Many centuries ago, the Andean nation known as the Uros adopted a unique strategy to protect themselves and their families from attack. They constructed reed islands on the icy waters of Lake Titicaca, building their homes and settling their families on these structures.
The descendants of the Uros continue to live on a cluster of over forty of these fascinating floating islands.
The Uros people – also known as the Urus – pre-date the Incan civilization, and may have Polynesian ancestry. Their descendants are thought to have come from the area around Lake Uro-Uro, which is now in Bolivia, and called themselves “kot-suña” – people of the water. Over time, they intermarried with the local Aymara population and adopted their language.
The Uros use the totora, a type of cattail-like reed that grows in the shallows of Lake Titicaca, to build their islands and homes. Each island consists of up to 2 metres of knitted totora reed mats, which are woven together and then anchored to the bottom of the lake using sticks.
The decaying bottom layer of reeds produces gases that help keep the islands afloat. New layers of reeds have to be added to the surface of the islands every few months, compensating for the reeds lost to decomposition.
The larger floating islands are home to up to ten families each, whereas some of the smaller islands are only about 30 meters wide and can accommodate only two or three homes. An advantage to this arrangement is that the reed islands can be moved or expanded as needed. It’s said that in the event of family disputes an island may even be cut down the middle to form two new islands.
The Uros use bundles of dried totora reeds to make their famous balsas, or boats. These are similar in appearance to the crescent-shaped papyrus boats once used in ancient Egypt.
Some of the boats feature elaborate cabins, complete with arches that provide welcome shade from the sun. These too are made primarily from the totora reed.
The totora reed is the foundation of Uros culture in more way than one. In addition to using it as a building material, they rely on it for food and for various medicinal uses. Eating the iodine-rich roots of the plant prevents goiters and the reeds can be brewed to make herbal tea. A wrap made of the reeds is thought to absorb pain, and the white part of the plant is split and applied to the forehead to cool a fever.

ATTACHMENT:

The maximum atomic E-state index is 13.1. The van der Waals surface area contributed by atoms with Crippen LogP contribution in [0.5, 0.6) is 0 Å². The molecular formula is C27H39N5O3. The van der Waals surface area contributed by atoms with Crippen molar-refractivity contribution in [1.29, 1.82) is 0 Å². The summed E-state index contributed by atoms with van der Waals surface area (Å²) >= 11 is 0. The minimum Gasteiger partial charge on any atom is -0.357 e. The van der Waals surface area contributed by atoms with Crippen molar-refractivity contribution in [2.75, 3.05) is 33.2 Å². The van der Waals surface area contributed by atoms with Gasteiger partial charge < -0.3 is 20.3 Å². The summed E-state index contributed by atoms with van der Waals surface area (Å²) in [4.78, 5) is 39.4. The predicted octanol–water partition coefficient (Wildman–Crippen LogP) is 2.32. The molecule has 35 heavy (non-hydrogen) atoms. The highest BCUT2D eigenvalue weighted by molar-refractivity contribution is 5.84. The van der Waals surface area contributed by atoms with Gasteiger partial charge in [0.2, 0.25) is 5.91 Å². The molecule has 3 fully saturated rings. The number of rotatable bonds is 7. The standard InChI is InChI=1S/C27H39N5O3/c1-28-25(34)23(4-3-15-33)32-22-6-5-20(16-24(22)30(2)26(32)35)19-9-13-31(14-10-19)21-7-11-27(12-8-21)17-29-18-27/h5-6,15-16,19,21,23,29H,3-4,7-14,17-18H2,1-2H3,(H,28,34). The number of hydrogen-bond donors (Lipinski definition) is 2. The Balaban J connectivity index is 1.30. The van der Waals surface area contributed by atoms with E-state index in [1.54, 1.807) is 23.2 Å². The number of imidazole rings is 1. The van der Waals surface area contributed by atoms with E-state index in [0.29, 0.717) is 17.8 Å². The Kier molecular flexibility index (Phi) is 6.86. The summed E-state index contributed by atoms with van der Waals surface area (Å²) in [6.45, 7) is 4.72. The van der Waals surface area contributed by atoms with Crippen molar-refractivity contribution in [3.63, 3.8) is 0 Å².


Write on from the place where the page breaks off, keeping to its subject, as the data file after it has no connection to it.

The Uros are reliant on Lake Titicaca to provide them with edible fish, including the native ispi, carachi and catfish. They also hunt birds and keep various domesticated animals, both on nearby land and on their islands. For example, they use tethered cormorants to catch fish for them, and keep ibis for their eggs.
Today the descendants of the Uros and their amazing islands are an important part of the Peruvian tourism industry. The floating islands have been moved closer to the town of Puno, making it easier for tourists to visit them. Tribuna is currently the largest of these floating islands.
Income from tourists supports the families who live on the islands – who even have their own school and church.
Some of the islands feature totora reed sculptures, making them easier to distinguish.
Walking on the floating islands causes the reed layers to sink slightly with each step. With larger numbers of tourists visiting the islands, this means that the reed layers break up faster than they did in the past. Those who live on the islands have to continually gather and dry the totora reeds, and add new layers of reeds to their islands to keep them from disintegrating.
You can visit the Uros floating islands, which lie within the Titicaca Natural Reserve, from the lakeside town of Puno. It’s typical to combine a trip to the floating islands with a visit to to the Island of Taquile. Be careful when walking on the reed islands – it’s not uncommon for a foot to go through a thin patch in the reeds and into the icy waters of the lake.